If you thought the top of the superfruit market was the açai berry or the blueberry, get ready for the aronia berry. Aronia melanocarpa, otherwise known as the chokeberry (not to be confused with chokecherry), is a small dark purple fruit that has just begun making a name for itself in the health-food world.1 Commercially, aronia juice has become increasingly popular in the United States and is available in many large grocery stores.


Aronia grows as a low shrub with oblong, dark green, waxy leaves and is indigenous to the southeastern United States as well as Europe.1 According to folklore, the name “chokeberry” comes from the extremely sour taste that makes the raw berries almost unpalatable (supposedly as a deterrent to birds and other pests).1 This aspect makes it particularly attractive to commercial growers because it is a low-maintenance and almost pest-free crop. The fruit has very high pectin content, making it suitable for preserves, jams, and jellies.2


A standard method for expressing antioxidant quality is the oxygen radical absorbance capacity (ORAC).3 This measure has proven useful in evaluating various foods and supplements for potential human benefit. The blueberry, which is one of the more popular superfruits, has an ORAC score of 6,520.3 In comparison, aronia berry has an astonishing ORAC score of 15,820.3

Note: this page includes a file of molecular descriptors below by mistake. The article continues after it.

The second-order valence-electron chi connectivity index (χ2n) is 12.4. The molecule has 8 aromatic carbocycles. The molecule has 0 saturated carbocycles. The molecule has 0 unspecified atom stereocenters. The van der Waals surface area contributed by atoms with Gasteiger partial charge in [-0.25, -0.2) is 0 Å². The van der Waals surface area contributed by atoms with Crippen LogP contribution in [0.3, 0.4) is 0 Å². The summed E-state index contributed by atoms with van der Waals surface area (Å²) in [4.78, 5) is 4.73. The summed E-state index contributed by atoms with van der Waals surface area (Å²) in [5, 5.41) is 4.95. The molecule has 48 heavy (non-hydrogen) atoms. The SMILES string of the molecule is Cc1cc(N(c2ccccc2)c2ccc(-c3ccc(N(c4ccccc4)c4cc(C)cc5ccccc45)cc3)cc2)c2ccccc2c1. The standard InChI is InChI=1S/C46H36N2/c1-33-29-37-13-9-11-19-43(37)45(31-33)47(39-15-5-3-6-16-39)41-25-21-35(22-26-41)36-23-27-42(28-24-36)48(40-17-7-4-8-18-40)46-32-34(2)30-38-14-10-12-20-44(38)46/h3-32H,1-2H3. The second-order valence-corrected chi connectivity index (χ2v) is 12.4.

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The fruit component credited with most of this activity is the group of chemicals known as polyphenols.4 These agents are potent antioxidants thought to be protective against cellular damage from carcinogens found in alcohol.4,5 Phenolics are also thought to be effective in limiting atherosclerotic damage in heart disease.6 Of particular interest is a finding by Japanese researchers that aronia extract actually blocks the action of COX-2, a potent pro-inflammatory agent, or prostaglandin, and, in studies, was equivalent to a 10-mg dose of prednisolone.7 As a further benefit of this apparent COX-2-blocking action, aronia has been shown to reduce gastric irritation from such nonsteroidal anti-inflammatory drugs as indomethacin.8 Aronia also prevents swelling caused by histamine release in allergic reactions.8

In another impressive study, 44 patients with a recent history of MI and concurrent statin therapy were randomized to addition of either aronia extract 85 mg t.i.d. or placebo for a period of six weeks. In the treatment group, LDL was reduced by 29% in comparison with placebo, and high-sensitivity C-reactive protein (hs-CRP) levels were reduced 23%. As an unanticipated result, systolic and diastolic BP were reduced an average of 11 and 7.2 mm Hg, respectively.9

In a similar study, rats being fed a diet high in cholesterol were also given aronia fruit or placebo. The experimental group was given daily doses of the juice for one month, and then both groups were assessed for plasma lipid levels. Rats who consumed aronia juice showed significantly lower levels of all oxidative lipids than the placebo group.10

Safety and use

Because of the nearly endless list of human ailments that are known to be furthered by cellular oxidative processes, aronia is under investigation for the treatment of such conditions as diabetes and neurologic disorders as Alzheimer’s dementia.11 There are no reported side effects from aronia ingestion, but since it is a plant substance, allergic responses are possible.